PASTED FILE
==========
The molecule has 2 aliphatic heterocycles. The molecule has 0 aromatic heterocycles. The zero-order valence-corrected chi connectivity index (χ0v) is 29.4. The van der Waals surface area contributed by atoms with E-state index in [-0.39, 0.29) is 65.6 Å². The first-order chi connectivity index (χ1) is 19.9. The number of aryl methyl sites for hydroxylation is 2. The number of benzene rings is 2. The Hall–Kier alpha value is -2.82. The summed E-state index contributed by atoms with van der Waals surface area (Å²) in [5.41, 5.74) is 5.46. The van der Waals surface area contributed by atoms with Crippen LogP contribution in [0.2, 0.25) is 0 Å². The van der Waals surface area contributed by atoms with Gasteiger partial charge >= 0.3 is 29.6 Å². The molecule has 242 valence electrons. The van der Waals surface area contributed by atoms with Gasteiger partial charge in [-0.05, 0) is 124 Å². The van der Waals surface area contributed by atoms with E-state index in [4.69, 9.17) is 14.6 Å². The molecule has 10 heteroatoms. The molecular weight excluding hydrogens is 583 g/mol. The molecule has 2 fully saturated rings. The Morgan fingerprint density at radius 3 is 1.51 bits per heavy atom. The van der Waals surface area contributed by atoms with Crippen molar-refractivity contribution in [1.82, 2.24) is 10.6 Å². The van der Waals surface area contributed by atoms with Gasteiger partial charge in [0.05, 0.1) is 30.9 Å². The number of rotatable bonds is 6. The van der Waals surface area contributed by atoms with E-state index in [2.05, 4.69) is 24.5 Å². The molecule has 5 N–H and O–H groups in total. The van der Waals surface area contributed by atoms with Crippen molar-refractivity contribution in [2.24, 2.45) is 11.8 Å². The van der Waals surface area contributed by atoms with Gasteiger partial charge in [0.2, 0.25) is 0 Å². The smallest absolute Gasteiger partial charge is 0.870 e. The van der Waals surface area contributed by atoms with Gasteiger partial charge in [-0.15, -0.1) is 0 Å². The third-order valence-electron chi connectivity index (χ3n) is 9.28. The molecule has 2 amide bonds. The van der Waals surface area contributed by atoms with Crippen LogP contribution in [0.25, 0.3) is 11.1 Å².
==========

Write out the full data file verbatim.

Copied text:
The molecule has 2 aliphatic heterocycles. The molecule has 0 aromatic heterocycles. The zero-order valence-corrected chi connectivity index (χ0v) is 29.4. The van der Waals surface area contributed by atoms with E-state index in [-0.39, 0.29) is 65.6 Å². The first-order chi connectivity index (χ1) is 19.9. The number of aryl methyl sites for hydroxylation is 2. The number of benzene rings is 2. The Hall–Kier alpha value is -2.82. The summed E-state index contributed by atoms with van der Waals surface area (Å²) in [5.41, 5.74) is 5.46. The van der Waals surface area contributed by atoms with Crippen LogP contribution in [0.2, 0.25) is 0 Å². The van der Waals surface area contributed by atoms with Gasteiger partial charge >= 0.3 is 29.6 Å². The molecule has 242 valence electrons. The van der Waals surface area contributed by atoms with Gasteiger partial charge in [-0.05, 0) is 124 Å². The van der Waals surface area contributed by atoms with E-state index in [4.69, 9.17) is 14.6 Å². The molecule has 10 heteroatoms. The molecular weight excluding hydrogens is 583 g/mol. The molecule has 2 fully saturated rings. The Morgan fingerprint density at radius 3 is 1.51 bits per heavy atom. The van der Waals surface area contributed by atoms with Crippen molar-refractivity contribution in [1.82, 2.24) is 10.6 Å². The van der Waals surface area contributed by atoms with Gasteiger partial charge in [0.05, 0.1) is 30.9 Å². The number of rotatable bonds is 6. The van der Waals surface area contributed by atoms with E-state index in [2.05, 4.69) is 24.5 Å². The molecule has 5 N–H and O–H groups in total. The van der Waals surface area contributed by atoms with Crippen molar-refractivity contribution in [2.24, 2.45) is 11.8 Å². The van der Waals surface area contributed by atoms with Gasteiger partial charge in [0.2, 0.25) is 0 Å². The smallest absolute Gasteiger partial charge is 0.870 e. The van der Waals surface area contributed by atoms with Gasteiger partial charge in [-0.15, -0.1) is 0 Å². The third-order valence-electron chi connectivity index (χ3n) is 9.28. The molecule has 2 amide bonds. The van der Waals surface area contributed by atoms with Crippen LogP contribution in [0.25, 0.3) is 11.1 Å².